Series III. Long-term records
D'Harnoncourt retained documentation of certain subjects for periods extending beyond the date spans identified in Series I. This series adheres to that work process and consists of subseries for each of those subjects. The first subseries, "Barnes Foundation," chronicles PMA's working relationship with that neighboring institution and their weathering of years of litigation and publicity surrounding the management and relocation of the Barnes's world-renown collection of Impressionist, Post-Impressionist and early Modern art. "Board of Trustee" files pertain primarily to the committee that selects nominees for election to the Board, to certain committees and as officers. General files primarily document Board meeting plans, orientation for new members, and snippets of general conversation between d'Harnoncourt and individual Board members. The next subseries, "Calder Museum," documents PMA's involvement, along with city, state, foundation officials and Calder family members, with plans to construct a museum along the Benjamin Franklin Parkway dedicated to that family's three generations of American sculptors. Had the project been realized, the monumental works of Alexander "Sandy" Calder, along with works by his father and grandfather, both of whose public commissions are well-known features to the Philadelphia landscape, would have been part of a museum-mile, in walking distance to the Rodin Museum, PMA, and by 2012 the Barnes Foundation's art gallery. Through correspondence, draft agreements, design plans and funding papers, this subseries chronicles a collaborative effort from its enthusiastic1998 inception and 2001 selection of architect to its quiet abandonment in 2005. Also documented here are the series of temporary installations entitled "Calders on the Parkway." With funding from the Pew Charitable Trust, PMA organized two installations of outdoor works by "Sandy" Calder between 2002 and 2004. The series was cancelled once the museum project was abandoned.
While d'Harnoncourt's scholarship of the avant-garde artist Marcel Duchamp began in her earliest curatorial years at PMA, the files comprising the next subseries, eponymously titled, underscore the close relationship she developed as a museum director with the artist's widow and step-daughter. Most evident is how frequently the three consulted in order to insure the integrity of the artist's body of work, as the number of Duchampian scholars and their inquiries and exhibition loan requests continued to increase decades after the artist's death. The significant amount of memoranda between d'Harnoncourt and PMA's curatorial staff underscores the Museum's continued interest in enhancing its collection of objects and other materials relating to Duchamp and his contemporaries. There is also documentation of the Museum's continued scholarship and promotion of the artist, including a celebration of what would have been Duchamp's centennial birthday, and of his works in the Museum's holdings, particularly the multi-media installation, "Etant donnés." When asked about defining moments in the Museum's history, d'Harnoncourt often recalled the "reinstallation project," which is the subject of the fifth subseries. Completed in the mid-1990s, the nearly decade-long project brought about significant change in the way the Museum presented its exceptional collection of European art to visitors. Approximately 55,000 square feet of exhibition space and thousands of objects were revisited, revised and reinterpreted. Comprised primarily of grant reports, contractor meeting minutes, visitor studies and correspondence with consultants, staff and funders, this subseries carefully documents the planning, execution and celebration of this major reinstallation, carried out in three phases.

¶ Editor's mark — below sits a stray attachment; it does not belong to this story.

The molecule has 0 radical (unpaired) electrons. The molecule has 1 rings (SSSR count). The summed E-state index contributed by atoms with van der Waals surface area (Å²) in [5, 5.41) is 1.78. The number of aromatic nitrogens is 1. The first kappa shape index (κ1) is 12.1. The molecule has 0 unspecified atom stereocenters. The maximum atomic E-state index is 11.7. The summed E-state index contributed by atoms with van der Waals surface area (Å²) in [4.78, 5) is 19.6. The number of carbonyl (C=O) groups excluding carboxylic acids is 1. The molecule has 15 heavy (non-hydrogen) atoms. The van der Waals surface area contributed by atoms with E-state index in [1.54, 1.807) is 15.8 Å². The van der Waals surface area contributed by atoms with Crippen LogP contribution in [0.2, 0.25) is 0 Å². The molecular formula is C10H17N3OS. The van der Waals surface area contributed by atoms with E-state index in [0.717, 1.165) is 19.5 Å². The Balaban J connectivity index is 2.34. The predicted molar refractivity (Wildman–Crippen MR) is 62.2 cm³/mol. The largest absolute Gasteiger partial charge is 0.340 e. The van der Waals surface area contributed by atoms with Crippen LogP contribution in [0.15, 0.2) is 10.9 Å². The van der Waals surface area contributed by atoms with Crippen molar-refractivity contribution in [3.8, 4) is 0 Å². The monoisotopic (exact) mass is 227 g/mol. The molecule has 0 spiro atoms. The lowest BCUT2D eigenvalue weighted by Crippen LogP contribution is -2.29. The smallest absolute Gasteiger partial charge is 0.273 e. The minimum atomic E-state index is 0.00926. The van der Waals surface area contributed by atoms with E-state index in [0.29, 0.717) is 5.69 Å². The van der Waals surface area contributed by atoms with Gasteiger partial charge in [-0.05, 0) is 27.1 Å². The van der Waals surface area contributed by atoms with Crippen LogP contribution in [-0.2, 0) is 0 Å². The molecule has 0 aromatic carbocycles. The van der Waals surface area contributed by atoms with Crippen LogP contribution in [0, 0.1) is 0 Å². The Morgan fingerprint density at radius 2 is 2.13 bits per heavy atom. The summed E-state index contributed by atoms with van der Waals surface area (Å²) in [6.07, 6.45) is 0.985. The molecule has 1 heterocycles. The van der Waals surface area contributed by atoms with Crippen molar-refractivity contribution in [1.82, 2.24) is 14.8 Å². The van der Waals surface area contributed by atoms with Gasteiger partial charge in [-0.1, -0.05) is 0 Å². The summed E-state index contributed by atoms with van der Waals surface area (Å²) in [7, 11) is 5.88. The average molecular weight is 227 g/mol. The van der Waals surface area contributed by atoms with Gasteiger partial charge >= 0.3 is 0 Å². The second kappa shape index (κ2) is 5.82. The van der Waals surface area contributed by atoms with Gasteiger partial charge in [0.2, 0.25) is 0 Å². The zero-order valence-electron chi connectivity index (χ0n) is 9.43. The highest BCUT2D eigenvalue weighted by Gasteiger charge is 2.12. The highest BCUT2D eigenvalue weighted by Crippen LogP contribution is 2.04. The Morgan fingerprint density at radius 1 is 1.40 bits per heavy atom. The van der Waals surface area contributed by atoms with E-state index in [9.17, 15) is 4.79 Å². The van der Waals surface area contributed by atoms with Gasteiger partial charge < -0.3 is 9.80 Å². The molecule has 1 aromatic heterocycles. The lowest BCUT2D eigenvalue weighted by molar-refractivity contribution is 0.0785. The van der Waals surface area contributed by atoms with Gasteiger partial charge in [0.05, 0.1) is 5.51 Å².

Since d'Harnoncourt kept a separate group of files on the lectures and other talks she gave on behalf of the Museum, that material has been processed here as the final subseries, "Remarks." Approximately 20 years of her words of welcome, instruction, thanks and praise are documented primarily through d'Harnoncourt's handwritten notes and occasional slide lists.Arrangement
Alphabetical, by title of subseries.Access Restrictions
Except for the "Remarks" subseries, which is open to researchers in its entirety, all other subseries adhere to the 15-year period of closure described at the collection level. In addition, "Board of Trustee" files are permanently restricted in part. Because files are arranged by subject rather than date span, restriction dates are noted at the folder level.